Clinic work: My training wheels

After waffling for two and a half years about whether or not I actually want to be a practicing attorney, this semester I bit the bullet and decided to sign up for our law school’s Civil Clinic. Not only did I see this as a great way to fill almost half of my course load, but I figured that if I was ever going to use this education, it might be good to get a set of “training wheels” before I got onto the big bike after graduation.

I’ve only been a clinic student for about three weeks, but I’m already finding out a lot about the practice of law. First, “real” attorneys don’t go easy on you just because you’re young. In fact, I’m currently working on a case where the opposing attorney is a former professor of mine. He knows more about pre-trial litigation than anyone I’ve ever met. I’m feeling pretty defeated and we’ve hardly gotten started.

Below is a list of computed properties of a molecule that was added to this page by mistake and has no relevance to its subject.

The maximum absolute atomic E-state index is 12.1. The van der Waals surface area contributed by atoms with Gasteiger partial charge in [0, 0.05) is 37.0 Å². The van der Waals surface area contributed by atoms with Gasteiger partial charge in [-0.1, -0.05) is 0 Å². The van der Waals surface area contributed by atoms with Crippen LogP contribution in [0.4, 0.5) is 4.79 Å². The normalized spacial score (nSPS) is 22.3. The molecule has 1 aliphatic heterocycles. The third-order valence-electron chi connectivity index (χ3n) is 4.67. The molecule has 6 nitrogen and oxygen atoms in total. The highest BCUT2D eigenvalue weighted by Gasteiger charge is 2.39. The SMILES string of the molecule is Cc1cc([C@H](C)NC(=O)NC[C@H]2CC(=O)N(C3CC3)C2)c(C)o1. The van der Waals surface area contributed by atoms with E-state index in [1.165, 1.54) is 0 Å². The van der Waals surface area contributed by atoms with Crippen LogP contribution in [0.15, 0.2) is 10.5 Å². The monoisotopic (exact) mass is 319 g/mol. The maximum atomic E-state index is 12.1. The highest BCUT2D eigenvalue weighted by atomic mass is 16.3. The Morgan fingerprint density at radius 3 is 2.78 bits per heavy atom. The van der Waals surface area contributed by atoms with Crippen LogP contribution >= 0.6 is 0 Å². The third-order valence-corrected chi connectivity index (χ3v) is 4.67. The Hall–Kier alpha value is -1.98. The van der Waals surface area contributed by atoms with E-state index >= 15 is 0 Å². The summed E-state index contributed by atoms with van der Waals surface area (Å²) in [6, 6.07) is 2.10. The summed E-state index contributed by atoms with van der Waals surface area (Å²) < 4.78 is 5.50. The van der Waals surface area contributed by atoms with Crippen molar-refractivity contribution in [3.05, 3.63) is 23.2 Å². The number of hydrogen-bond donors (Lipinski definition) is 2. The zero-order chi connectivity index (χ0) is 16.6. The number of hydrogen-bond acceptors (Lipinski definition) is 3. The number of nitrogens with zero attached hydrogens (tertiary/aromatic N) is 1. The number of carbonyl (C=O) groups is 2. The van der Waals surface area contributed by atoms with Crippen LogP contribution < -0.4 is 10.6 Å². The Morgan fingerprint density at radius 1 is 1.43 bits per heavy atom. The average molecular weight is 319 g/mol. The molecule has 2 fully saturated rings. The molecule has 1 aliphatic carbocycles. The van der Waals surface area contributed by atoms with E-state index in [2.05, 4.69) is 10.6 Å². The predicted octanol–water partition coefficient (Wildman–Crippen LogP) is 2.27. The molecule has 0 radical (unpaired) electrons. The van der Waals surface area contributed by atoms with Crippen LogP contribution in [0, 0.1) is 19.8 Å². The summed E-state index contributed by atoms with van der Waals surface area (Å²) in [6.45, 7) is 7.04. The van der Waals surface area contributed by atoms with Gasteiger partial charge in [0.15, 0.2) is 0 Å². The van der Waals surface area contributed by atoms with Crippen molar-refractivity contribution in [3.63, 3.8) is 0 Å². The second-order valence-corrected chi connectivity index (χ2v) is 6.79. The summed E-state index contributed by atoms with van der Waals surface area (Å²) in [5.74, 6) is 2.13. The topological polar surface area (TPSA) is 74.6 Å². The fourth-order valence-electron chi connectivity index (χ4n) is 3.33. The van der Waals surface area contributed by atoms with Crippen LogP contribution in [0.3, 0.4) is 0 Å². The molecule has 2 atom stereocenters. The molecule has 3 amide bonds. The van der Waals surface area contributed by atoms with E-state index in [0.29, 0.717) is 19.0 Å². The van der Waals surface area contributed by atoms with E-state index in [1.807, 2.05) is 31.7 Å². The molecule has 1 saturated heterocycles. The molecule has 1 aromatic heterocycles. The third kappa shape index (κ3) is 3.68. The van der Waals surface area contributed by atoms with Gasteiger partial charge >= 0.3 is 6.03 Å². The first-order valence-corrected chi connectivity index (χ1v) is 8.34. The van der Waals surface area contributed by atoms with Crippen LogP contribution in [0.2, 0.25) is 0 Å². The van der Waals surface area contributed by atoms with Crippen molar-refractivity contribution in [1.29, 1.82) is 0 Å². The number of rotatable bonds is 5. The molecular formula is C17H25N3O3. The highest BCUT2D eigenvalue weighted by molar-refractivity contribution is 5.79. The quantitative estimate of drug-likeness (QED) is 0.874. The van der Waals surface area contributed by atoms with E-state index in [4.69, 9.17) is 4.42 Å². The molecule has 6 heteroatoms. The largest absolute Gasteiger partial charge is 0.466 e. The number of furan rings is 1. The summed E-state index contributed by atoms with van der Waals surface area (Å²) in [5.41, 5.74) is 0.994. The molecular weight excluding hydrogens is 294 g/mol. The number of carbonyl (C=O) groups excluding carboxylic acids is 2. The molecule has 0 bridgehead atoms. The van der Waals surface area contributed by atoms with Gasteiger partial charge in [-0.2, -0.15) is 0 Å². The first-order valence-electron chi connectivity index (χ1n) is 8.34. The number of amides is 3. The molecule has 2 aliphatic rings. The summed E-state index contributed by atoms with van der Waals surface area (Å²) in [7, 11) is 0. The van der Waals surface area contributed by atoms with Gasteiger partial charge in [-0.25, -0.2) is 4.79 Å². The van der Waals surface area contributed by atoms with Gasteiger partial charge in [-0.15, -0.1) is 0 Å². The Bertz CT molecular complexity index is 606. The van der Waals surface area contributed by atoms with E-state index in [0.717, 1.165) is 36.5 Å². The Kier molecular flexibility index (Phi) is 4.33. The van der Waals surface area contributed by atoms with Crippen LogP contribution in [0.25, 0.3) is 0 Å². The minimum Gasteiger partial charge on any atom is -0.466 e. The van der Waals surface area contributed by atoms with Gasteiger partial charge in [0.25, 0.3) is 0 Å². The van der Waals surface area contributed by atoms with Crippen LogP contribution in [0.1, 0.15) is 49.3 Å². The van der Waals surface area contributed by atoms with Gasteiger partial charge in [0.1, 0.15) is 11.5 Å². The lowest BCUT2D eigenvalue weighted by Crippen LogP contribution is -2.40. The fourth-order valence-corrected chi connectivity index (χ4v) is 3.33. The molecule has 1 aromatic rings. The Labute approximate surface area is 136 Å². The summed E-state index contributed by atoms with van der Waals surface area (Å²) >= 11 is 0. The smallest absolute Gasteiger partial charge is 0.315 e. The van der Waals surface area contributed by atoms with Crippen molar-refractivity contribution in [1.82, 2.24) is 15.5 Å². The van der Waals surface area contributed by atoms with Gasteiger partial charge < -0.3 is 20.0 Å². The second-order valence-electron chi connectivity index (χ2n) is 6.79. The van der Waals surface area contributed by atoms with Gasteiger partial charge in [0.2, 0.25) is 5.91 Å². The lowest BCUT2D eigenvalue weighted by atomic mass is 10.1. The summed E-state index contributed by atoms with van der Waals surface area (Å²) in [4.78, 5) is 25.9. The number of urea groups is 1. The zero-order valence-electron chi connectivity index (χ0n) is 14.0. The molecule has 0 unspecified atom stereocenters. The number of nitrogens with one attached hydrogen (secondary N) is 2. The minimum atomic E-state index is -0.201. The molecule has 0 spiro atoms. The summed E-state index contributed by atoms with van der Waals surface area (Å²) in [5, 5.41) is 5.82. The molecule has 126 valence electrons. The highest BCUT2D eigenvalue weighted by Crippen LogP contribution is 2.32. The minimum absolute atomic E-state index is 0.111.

Secondly, take bankruptcy. I’m currently in the process of filing one, and I have absolutely no idea what I’m dong. I am literally reading a book called “Bankruptcy Basics,” and it’s not simple enough for me to understand. Whether or not you think you will ever need it, I think basic knowledge of Chapter 7 bankruptcy is a good tool to have.

Third, don’t be afraid to say, “I don’t know.” Just yesterday, an attorney tried to get me to stipulate to an order over the phone.  I still don’t really get what he was trying to ask me. Actually, I don’t believe he even knew who his client was.  But, in the end, I told him that I wasn’t sure what he was getting at, and I was going to have to discuss the case more with my supervisor. Did I sound like an idiot? Absolutely. But I’d rather sound like an idiot than put my client and myself in hot water.

I think every law student who has access to an opportunity like this is dumb not to take advantage of it. It’s reassuring to know that after I graduate I will know a little bit about what I’m supposed to be doing.

By Jennifer Pohlman, third year student at the University of Nebraska College of Law and student editor for The National Jurist